Cycling has long been a male dominated sport with only a few women blazing the trail in the sport. The likes of Beryl Burton frequently had to prove themselves by racing men, and frequently beating them. My own mother used to race until the 1970’s and joined the peloton of men. Olympic gold medallist Laura Trott said that even ten years ago when she got into track cycling, “When I first started out in cycling if there were two girls there that was successful but now if there are 20 girls there it’s just unbelievable. The growth of the sport is just incredible.”
Recently a stereotype has emerged of the Mamil – the middle aged man in lycra – that has been rather off putting to women who want to enjoy cycling themselves. Since 2012 when the women’s Team GB cycling team did very well at the Olympic track events, there has been a surge of interest in cycling among women, though it is apparent that they don’t always like attending the testosterone fuelled sportives and competing on Strava.
Speaking to the Manchester Evening News, Laura Trott said that you don’t have to join a peloton of Mamils to enjoy cycling! She suggested, “A Breeze ride organised by British Cycling which is women only, or any other female bike club is a great way to start off. It’s just to give women that confidence because it always feels a much more friendly environment when it’s just the girls there.”
Breeze rides are all women’s cycling events. Though there are ‘Breeze Challenges’ out there where you can ride anything up to 50km the focus on most rides is on enjoyment and the social side. Where men’s events can’t hide the competitiveness, this doesn’t always appeal to women.
The British Cycling sponsored Breeze website says, “We’ve spoken to lots of women and done our research to understand the reasons why women are discouraged from cycling, which include lack of time, confidence and feeling safe riding a bike. We’re trying to provide as many cycling opportunities as we can in a nurturing and friendly environment.”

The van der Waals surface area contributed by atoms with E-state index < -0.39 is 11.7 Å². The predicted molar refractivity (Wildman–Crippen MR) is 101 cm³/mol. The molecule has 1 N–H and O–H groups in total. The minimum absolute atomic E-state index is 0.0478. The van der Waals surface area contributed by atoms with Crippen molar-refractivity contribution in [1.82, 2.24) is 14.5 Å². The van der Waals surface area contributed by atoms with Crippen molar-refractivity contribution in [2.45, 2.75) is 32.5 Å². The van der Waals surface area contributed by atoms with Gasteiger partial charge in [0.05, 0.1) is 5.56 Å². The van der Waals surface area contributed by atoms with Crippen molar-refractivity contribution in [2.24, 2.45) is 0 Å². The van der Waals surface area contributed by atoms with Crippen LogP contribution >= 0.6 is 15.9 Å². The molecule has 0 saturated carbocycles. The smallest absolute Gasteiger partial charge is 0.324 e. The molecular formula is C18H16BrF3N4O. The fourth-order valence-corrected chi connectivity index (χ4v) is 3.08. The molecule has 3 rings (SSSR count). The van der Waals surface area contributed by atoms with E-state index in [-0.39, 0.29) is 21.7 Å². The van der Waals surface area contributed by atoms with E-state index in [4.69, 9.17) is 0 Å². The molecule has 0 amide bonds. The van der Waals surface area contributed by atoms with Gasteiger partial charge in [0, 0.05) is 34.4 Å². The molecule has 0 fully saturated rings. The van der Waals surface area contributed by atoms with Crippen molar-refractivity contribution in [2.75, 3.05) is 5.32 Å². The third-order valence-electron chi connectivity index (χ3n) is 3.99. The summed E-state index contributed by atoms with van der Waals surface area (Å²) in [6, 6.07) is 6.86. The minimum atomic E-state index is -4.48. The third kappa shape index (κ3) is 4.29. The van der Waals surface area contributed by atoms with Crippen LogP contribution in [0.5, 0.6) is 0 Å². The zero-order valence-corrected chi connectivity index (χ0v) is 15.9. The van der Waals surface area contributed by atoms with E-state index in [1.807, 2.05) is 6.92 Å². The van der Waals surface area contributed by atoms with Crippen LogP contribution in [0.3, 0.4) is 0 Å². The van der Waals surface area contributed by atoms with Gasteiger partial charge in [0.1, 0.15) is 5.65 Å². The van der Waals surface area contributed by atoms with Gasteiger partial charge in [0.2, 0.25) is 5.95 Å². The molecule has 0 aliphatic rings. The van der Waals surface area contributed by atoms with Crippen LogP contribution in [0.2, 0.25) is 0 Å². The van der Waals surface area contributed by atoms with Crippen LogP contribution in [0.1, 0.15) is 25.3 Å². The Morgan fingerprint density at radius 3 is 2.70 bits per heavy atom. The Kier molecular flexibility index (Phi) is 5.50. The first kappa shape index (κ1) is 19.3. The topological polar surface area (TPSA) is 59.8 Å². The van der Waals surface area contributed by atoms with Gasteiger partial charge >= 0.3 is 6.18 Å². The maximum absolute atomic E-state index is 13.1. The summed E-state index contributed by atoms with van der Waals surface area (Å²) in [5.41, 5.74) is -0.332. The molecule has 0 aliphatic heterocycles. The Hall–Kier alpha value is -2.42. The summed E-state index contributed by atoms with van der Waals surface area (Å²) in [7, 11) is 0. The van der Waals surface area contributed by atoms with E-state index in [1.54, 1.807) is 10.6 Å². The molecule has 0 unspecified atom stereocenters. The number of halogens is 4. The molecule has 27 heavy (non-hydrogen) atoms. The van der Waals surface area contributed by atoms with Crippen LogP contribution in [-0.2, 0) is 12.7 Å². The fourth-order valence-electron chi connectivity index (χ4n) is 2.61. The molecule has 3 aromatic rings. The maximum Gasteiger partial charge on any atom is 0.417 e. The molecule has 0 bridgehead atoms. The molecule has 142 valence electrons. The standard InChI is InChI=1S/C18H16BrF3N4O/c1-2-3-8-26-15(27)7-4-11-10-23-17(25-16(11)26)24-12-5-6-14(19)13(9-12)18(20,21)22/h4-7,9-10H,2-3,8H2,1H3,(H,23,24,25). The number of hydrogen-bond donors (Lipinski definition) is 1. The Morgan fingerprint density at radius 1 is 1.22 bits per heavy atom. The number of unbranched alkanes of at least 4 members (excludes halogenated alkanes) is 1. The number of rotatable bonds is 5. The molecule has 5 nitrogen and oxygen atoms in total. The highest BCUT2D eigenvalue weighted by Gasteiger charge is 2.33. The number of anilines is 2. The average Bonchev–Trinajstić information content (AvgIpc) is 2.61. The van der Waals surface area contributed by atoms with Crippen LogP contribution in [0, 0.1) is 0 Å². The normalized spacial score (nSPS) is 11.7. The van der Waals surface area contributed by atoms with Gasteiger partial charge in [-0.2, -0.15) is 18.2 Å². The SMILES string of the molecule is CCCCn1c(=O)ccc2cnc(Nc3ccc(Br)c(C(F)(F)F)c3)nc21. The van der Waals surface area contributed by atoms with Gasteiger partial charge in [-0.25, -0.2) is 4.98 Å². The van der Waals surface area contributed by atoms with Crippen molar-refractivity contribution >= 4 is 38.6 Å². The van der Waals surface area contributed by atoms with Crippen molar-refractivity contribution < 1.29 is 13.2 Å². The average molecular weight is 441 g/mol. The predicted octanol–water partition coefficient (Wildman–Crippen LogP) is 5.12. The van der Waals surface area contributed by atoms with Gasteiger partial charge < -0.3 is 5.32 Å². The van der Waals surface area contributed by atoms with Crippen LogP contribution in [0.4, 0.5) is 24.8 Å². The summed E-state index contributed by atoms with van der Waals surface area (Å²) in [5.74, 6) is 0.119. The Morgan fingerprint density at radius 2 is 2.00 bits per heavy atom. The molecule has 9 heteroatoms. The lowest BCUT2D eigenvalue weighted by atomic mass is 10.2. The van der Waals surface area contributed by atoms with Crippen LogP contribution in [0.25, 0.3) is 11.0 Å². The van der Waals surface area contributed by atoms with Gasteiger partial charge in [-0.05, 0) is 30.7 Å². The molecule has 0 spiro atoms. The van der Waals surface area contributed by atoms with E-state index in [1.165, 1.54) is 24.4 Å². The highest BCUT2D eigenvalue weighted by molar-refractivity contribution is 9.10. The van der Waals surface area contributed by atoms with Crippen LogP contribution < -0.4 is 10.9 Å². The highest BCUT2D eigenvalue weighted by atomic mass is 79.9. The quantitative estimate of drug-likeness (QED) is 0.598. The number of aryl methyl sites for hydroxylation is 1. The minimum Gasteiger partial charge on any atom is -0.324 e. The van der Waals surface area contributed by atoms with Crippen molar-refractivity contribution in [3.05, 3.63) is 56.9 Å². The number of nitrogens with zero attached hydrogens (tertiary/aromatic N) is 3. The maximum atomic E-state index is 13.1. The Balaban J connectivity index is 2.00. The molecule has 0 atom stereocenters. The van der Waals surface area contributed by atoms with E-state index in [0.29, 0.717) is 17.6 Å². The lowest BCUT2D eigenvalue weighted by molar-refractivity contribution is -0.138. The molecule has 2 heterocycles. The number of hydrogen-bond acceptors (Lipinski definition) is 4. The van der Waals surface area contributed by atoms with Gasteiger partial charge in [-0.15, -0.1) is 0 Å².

The Breeze events are organised by volunteers nationwide and you can find a ride near you here. There are three types of event you can attend – firstly, Ride Social is a fun and friendly ride through the area around where you live. There are three levels of Guided Rides that take you on routes that can be challenging but are focused on fun and enjoyment, as well as showing you some of the nicer places to ride near you. The third type of event is the Big Bike Events that are women only events similar to men’s sportives only without the testosterone! You can also train to be a volunteer ride leader too.
This isn’t to say that you don’t have to be competitive. Without the stars of this world there just wouldn’t be the interest in the sport that there is today. If you want to compete there are still great opportunities out there. Speaking to the Manchester Evening News, World Champion team pursuit rider Elinor Barker said, “I also started 10 years ago and I was the only girl in my age group so if I wanted to race I had to race the boys. But now if I go down to my local club they have their own entire racing league.”